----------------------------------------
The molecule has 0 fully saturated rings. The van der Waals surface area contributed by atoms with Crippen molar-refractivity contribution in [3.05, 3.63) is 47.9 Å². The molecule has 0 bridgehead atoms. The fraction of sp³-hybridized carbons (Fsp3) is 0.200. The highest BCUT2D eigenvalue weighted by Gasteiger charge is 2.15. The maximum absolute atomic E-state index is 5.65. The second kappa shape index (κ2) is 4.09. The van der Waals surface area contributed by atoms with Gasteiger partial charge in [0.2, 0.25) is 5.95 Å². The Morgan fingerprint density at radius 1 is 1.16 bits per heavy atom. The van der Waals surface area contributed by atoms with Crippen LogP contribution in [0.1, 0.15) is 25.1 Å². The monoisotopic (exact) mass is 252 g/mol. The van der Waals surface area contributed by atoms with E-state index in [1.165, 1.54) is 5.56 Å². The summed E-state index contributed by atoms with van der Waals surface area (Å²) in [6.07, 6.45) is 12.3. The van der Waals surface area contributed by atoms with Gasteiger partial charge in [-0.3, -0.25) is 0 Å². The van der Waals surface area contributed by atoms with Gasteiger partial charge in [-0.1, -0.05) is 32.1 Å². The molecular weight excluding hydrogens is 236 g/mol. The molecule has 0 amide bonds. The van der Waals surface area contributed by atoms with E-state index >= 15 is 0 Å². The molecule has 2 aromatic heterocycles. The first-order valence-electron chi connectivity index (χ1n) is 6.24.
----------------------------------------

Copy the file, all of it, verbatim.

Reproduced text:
The molecule has 0 fully saturated rings. The van der Waals surface area contributed by atoms with Crippen molar-refractivity contribution in [3.05, 3.63) is 47.9 Å². The molecule has 0 bridgehead atoms. The fraction of sp³-hybridized carbons (Fsp3) is 0.200. The highest BCUT2D eigenvalue weighted by Gasteiger charge is 2.15. The maximum absolute atomic E-state index is 5.65. The second kappa shape index (κ2) is 4.09. The van der Waals surface area contributed by atoms with Gasteiger partial charge in [0.2, 0.25) is 5.95 Å². The Morgan fingerprint density at radius 1 is 1.16 bits per heavy atom. The van der Waals surface area contributed by atoms with Crippen LogP contribution in [0.1, 0.15) is 25.1 Å². The monoisotopic (exact) mass is 252 g/mol. The van der Waals surface area contributed by atoms with E-state index in [1.165, 1.54) is 5.56 Å². The summed E-state index contributed by atoms with van der Waals surface area (Å²) in [6.07, 6.45) is 12.3. The van der Waals surface area contributed by atoms with Gasteiger partial charge in [-0.3, -0.25) is 0 Å². The van der Waals surface area contributed by atoms with Gasteiger partial charge in [-0.1, -0.05) is 32.1 Å². The molecular weight excluding hydrogens is 236 g/mol. The molecule has 0 amide bonds. The van der Waals surface area contributed by atoms with E-state index >= 15 is 0 Å². The molecule has 2 aromatic heterocycles. The first-order valence-electron chi connectivity index (χ1n) is 6.24.